Ask a tea aficionado how tea should be prepared and you can bet a microwave will not be involved. But ask a food scientist from University of Newcastle in Australia and they'll make a compelling case for using a microwave. Research shows preparing tea in a microwave might actually make it healthier for you.
Led by food scientist Quan Vuong, the research found that a specific brewing technique using a microwave for half a minute activated 80 percent of caffeine, theanine (a relaxation-inducing amino acid), and polyphenol (antioxidants that prevent degenerative diseases) compounds in black and green teas. This was found regardless of whether the product was in loose-leaf form or tea bags.
In comparison, brewing tea in the traditional manner for 30 seconds only brings out 10 percent of the beneficial compounds. To release the same amount of compounds as zapping tea in the microwave for half a minute, people would have to brew tea at 80 degrees for 20 minutes.
What's the method? Vuong's advice is the following:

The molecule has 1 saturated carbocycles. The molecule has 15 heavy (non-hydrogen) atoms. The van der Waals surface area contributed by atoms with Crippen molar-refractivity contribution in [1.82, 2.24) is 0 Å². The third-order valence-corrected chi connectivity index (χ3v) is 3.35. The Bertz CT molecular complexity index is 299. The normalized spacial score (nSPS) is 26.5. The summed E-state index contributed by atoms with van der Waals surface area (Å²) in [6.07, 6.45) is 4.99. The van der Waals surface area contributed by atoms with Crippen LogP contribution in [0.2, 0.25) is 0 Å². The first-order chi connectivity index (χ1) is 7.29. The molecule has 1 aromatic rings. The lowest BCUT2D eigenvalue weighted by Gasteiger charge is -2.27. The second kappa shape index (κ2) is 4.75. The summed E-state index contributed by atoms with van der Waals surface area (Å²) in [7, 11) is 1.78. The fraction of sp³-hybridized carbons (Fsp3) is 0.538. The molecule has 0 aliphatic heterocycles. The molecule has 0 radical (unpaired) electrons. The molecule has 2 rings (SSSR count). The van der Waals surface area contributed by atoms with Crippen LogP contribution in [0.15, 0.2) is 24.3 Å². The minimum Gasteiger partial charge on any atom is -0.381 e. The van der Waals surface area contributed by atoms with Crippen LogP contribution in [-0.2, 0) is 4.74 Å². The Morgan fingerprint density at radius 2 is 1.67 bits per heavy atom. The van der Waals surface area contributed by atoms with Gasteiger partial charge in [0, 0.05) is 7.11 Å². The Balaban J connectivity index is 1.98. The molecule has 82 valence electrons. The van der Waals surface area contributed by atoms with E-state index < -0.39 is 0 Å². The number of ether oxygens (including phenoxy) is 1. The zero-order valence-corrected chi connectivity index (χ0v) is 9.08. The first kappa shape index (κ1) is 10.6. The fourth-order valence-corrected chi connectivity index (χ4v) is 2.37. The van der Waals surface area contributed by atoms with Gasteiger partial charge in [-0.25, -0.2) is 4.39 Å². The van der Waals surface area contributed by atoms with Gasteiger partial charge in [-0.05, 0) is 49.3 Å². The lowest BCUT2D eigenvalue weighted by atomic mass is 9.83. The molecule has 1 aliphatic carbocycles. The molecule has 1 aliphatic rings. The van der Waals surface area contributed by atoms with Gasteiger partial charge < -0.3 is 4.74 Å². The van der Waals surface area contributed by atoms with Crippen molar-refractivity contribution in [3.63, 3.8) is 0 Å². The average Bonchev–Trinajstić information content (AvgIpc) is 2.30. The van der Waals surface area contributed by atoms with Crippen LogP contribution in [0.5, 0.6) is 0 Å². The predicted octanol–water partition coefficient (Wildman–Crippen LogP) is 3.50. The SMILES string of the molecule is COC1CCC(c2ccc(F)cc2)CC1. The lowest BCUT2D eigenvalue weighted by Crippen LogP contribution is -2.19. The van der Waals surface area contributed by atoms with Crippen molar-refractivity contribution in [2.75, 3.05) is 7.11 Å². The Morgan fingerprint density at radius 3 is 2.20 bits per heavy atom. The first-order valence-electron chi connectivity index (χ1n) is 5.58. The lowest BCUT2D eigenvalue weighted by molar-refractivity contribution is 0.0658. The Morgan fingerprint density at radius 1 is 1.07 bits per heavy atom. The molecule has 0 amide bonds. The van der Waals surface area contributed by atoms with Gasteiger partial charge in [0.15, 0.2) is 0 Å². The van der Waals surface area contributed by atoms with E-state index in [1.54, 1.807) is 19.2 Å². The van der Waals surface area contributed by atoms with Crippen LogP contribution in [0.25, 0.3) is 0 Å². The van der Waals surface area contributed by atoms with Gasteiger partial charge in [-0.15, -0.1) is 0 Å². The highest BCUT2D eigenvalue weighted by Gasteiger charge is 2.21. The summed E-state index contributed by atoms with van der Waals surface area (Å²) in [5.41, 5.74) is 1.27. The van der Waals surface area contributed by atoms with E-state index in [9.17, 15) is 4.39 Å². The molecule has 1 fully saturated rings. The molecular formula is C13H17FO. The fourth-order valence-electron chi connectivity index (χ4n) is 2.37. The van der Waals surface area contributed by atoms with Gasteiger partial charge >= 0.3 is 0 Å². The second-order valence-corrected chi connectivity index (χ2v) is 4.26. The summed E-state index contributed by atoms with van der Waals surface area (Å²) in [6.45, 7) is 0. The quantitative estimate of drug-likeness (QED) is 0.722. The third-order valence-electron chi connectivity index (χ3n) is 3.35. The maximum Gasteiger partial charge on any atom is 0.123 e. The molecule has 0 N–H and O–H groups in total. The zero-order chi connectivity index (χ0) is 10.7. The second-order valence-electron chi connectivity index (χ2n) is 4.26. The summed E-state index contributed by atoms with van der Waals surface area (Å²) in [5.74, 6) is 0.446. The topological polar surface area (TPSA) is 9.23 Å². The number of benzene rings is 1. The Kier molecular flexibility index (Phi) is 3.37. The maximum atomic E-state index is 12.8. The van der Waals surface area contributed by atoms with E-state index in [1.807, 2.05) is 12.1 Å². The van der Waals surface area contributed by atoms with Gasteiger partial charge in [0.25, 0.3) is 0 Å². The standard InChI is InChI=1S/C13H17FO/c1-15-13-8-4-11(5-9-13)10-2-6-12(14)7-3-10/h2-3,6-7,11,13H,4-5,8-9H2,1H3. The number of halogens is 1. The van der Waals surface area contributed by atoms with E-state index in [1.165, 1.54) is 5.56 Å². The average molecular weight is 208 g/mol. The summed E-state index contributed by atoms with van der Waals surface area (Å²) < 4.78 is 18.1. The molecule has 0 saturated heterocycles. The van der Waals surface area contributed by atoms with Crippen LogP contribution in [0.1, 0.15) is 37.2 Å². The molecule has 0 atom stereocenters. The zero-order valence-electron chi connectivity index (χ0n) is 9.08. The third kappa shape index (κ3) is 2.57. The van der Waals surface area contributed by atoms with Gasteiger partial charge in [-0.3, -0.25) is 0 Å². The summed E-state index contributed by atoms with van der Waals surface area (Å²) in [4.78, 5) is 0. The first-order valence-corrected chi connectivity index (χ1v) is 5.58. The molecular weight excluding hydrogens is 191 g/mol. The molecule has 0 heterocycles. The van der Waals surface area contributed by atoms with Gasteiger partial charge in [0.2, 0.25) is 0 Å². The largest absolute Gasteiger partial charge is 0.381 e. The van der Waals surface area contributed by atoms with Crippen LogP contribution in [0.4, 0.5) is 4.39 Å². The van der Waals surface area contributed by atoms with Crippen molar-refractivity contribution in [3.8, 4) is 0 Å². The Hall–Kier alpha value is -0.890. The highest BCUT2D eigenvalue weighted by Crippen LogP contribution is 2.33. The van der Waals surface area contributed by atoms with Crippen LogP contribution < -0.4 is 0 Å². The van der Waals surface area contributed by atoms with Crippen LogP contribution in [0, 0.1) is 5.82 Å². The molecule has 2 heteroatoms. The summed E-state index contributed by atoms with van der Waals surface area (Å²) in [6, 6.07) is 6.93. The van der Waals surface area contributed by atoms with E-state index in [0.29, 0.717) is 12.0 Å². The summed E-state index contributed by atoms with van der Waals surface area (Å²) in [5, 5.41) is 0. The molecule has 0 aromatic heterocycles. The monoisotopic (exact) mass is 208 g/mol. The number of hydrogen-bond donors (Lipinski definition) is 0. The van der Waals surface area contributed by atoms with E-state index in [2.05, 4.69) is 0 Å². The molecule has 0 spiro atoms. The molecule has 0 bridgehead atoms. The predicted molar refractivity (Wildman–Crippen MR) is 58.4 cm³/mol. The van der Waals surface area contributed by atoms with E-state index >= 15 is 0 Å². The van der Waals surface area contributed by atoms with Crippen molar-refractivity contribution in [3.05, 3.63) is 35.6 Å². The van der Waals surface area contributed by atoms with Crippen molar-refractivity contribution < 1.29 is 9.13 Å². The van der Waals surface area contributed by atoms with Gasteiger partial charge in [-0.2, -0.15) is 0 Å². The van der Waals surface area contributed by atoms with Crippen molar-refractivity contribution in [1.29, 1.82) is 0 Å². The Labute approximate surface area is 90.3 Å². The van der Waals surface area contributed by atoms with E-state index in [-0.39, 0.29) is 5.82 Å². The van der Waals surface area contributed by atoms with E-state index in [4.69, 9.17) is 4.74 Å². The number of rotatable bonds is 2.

- Pour hot water into a microwave-safe mug and add a tea bag.
- Heat the mug and its contents in the microwave for 30 seconds on half (50 percent) power.
- Let the mug sit for a minute before taking out the tea bag or drinking the tea.
If we're to accept that drinking microwave-heated tea is the healthy way to go, then how many cups a day does one need to see benefits of these activated compounds? According to Vuong, it's three cups a day.
But all this may be a moot point for Americans. According to the Tea Association of the United States, Americans consumed 84 billion servings of tea in 2016 and 80 percent of the tea consumed is iced — no microwave or kettle required for that.
What do you think? Would you consider microwaving your tea instead of using a kettle? Let us know in the comments.